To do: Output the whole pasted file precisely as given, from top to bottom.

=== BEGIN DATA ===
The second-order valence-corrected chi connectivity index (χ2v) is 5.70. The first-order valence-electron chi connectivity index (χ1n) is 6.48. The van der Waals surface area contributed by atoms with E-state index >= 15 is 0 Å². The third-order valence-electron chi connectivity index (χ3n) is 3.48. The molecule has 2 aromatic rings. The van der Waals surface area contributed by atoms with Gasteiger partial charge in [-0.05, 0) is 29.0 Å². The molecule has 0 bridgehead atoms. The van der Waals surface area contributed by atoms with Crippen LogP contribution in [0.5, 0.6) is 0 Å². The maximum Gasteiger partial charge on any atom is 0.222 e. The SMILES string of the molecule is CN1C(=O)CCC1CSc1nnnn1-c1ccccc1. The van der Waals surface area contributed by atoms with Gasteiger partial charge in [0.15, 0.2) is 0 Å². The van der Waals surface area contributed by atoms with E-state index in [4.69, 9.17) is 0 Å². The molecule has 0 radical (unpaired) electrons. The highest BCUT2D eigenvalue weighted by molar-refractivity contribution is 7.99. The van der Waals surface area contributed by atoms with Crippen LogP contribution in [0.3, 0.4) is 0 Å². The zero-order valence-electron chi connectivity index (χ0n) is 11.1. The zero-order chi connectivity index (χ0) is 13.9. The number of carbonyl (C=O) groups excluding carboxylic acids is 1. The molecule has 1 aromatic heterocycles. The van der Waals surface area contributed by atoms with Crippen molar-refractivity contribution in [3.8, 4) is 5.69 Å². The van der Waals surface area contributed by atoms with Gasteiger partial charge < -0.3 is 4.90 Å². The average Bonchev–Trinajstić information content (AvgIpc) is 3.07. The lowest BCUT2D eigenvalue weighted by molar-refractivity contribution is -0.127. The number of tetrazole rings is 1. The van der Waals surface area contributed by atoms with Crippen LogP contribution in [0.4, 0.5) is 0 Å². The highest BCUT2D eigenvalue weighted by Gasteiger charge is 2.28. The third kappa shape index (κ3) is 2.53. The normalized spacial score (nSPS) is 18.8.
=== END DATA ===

The second-order valence-corrected chi connectivity index (χ2v) is 5.70. The first-order valence-electron chi connectivity index (χ1n) is 6.48. The van der Waals surface area contributed by atoms with E-state index >= 15 is 0 Å². The third-order valence-electron chi connectivity index (χ3n) is 3.48. The molecule has 2 aromatic rings. The van der Waals surface area contributed by atoms with Gasteiger partial charge in [-0.05, 0) is 29.0 Å². The molecule has 0 bridgehead atoms. The van der Waals surface area contributed by atoms with Crippen LogP contribution in [0.5, 0.6) is 0 Å². The maximum Gasteiger partial charge on any atom is 0.222 e. The SMILES string of the molecule is CN1C(=O)CCC1CSc1nnnn1-c1ccccc1. The van der Waals surface area contributed by atoms with Gasteiger partial charge in [0.15, 0.2) is 0 Å². The van der Waals surface area contributed by atoms with E-state index in [4.69, 9.17) is 0 Å². The molecule has 0 radical (unpaired) electrons. The highest BCUT2D eigenvalue weighted by molar-refractivity contribution is 7.99. The van der Waals surface area contributed by atoms with Crippen LogP contribution in [0.3, 0.4) is 0 Å². The zero-order valence-electron chi connectivity index (χ0n) is 11.1. The zero-order chi connectivity index (χ0) is 13.9. The number of carbonyl (C=O) groups excluding carboxylic acids is 1. The molecule has 1 aromatic heterocycles. The van der Waals surface area contributed by atoms with Crippen molar-refractivity contribution in [3.8, 4) is 5.69 Å². The van der Waals surface area contributed by atoms with Gasteiger partial charge < -0.3 is 4.90 Å². The average Bonchev–Trinajstić information content (AvgIpc) is 3.07. The lowest BCUT2D eigenvalue weighted by molar-refractivity contribution is -0.127. The number of tetrazole rings is 1. The van der Waals surface area contributed by atoms with Crippen LogP contribution in [0.4, 0.5) is 0 Å². The highest BCUT2D eigenvalue weighted by Gasteiger charge is 2.28. The third kappa shape index (κ3) is 2.53. The normalized spacial score (nSPS) is 18.8.